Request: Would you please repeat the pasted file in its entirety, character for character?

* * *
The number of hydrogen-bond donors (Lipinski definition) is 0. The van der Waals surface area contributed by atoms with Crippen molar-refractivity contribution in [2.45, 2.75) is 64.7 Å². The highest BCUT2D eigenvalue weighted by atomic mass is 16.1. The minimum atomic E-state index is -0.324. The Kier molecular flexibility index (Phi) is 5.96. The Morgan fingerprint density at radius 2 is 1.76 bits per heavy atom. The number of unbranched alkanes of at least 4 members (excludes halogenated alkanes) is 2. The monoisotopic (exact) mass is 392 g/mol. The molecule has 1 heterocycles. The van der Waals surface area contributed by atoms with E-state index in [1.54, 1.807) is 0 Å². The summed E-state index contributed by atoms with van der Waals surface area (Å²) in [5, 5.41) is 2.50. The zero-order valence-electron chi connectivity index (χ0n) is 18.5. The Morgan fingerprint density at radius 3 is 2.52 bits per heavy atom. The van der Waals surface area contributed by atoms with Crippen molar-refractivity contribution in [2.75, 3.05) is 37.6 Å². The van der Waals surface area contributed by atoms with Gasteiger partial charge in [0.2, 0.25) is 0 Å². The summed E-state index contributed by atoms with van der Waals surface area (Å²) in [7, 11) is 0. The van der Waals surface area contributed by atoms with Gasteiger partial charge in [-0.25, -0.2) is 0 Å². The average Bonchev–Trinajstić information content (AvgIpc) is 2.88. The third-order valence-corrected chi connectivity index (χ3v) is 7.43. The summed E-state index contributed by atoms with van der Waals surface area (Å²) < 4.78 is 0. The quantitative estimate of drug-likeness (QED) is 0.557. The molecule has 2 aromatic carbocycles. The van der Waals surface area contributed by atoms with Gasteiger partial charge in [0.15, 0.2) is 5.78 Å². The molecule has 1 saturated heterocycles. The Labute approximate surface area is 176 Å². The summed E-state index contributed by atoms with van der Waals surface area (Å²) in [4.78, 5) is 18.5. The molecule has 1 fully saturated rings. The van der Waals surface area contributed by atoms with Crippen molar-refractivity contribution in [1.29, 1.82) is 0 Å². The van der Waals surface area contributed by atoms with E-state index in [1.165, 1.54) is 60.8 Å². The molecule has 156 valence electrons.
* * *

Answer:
The number of hydrogen-bond donors (Lipinski definition) is 0. The van der Waals surface area contributed by atoms with Crippen molar-refractivity contribution in [2.45, 2.75) is 64.7 Å². The highest BCUT2D eigenvalue weighted by atomic mass is 16.1. The minimum atomic E-state index is -0.324. The Kier molecular flexibility index (Phi) is 5.96. The Morgan fingerprint density at radius 2 is 1.76 bits per heavy atom. The number of unbranched alkanes of at least 4 members (excludes halogenated alkanes) is 2. The monoisotopic (exact) mass is 392 g/mol. The molecule has 1 heterocycles. The van der Waals surface area contributed by atoms with E-state index in [1.54, 1.807) is 0 Å². The summed E-state index contributed by atoms with van der Waals surface area (Å²) in [5, 5.41) is 2.50. The zero-order valence-electron chi connectivity index (χ0n) is 18.5. The Morgan fingerprint density at radius 3 is 2.52 bits per heavy atom. The van der Waals surface area contributed by atoms with Crippen molar-refractivity contribution in [2.75, 3.05) is 37.6 Å². The van der Waals surface area contributed by atoms with Gasteiger partial charge in [0.2, 0.25) is 0 Å². The summed E-state index contributed by atoms with van der Waals surface area (Å²) in [7, 11) is 0. The van der Waals surface area contributed by atoms with Gasteiger partial charge in [-0.25, -0.2) is 0 Å². The average Bonchev–Trinajstić information content (AvgIpc) is 2.88. The third-order valence-corrected chi connectivity index (χ3v) is 7.43. The summed E-state index contributed by atoms with van der Waals surface area (Å²) < 4.78 is 0. The quantitative estimate of drug-likeness (QED) is 0.557. The molecule has 2 aromatic carbocycles. The van der Waals surface area contributed by atoms with Gasteiger partial charge in [0.15, 0.2) is 5.78 Å². The molecule has 1 saturated heterocycles. The Labute approximate surface area is 176 Å². The summed E-state index contributed by atoms with van der Waals surface area (Å²) in [4.78, 5) is 18.5. The molecule has 1 fully saturated rings. The van der Waals surface area contributed by atoms with Crippen molar-refractivity contribution in [1.29, 1.82) is 0 Å². The van der Waals surface area contributed by atoms with E-state index in [1.165, 1.54) is 60.8 Å². The molecule has 156 valence electrons.